Menu Mandate: King County Wants You to Know What You're Eating
Policy makers in King County, Washington, are hungry for restaurant regulation.
The county's board of health has voted to require chain restaurants-- those with 10 or more locations nationwide--to post on their menus nutritional information, including calories, carbohydrates, sodium and fat. Restaurants with menu boards, which are common at fast-food chains, must list calorie information on the menu board itself, with additional information visible at the point of purchase.
Julia Patterson, chair of the King County Board of Health, says she hopes the labels will let customers know what they're eating, while also motivating restaurants to offer healthier options. "The government is not telling people what to eat," she says, "but we believe that consumers deserve to have information."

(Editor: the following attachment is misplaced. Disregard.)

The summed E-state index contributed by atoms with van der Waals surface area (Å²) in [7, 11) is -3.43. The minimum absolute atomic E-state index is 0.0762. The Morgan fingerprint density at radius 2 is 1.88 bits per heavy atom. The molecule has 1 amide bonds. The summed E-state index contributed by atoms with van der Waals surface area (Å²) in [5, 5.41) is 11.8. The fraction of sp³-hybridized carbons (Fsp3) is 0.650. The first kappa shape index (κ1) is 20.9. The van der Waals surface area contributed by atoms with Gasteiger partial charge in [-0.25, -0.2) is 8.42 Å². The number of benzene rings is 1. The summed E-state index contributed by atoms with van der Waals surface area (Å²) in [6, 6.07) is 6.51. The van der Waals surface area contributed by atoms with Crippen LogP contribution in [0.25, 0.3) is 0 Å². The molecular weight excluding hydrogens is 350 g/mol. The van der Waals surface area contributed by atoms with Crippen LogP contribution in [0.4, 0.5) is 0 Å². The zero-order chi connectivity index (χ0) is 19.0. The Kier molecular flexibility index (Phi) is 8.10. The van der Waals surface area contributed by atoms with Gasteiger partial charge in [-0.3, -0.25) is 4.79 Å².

King County is taking this step for the same reason many jurisdictions are restricting trans fat: concerns that poor dietary choices are increasing obesity, diabetes, heart disease and, of course, government health costs. This summer, King County also approved a ban on trans fat in restaurants.
Restaurateurs complain that the regulation will place a heavy burden on them. "They did the most expensive thing they could do for business," says Anthony Anton, president and chief executive officer of the Washington Restaurant Association, "that will have the least impact."
Part of the debate between the board of health and the restaurants is over the process to determine the nutritional content of the food. The board thinks relatively inexpensive computer programs will do the trick, while the restaurants say they will be able to meet the requirement only through costly lab testing or consultations with outside experts.
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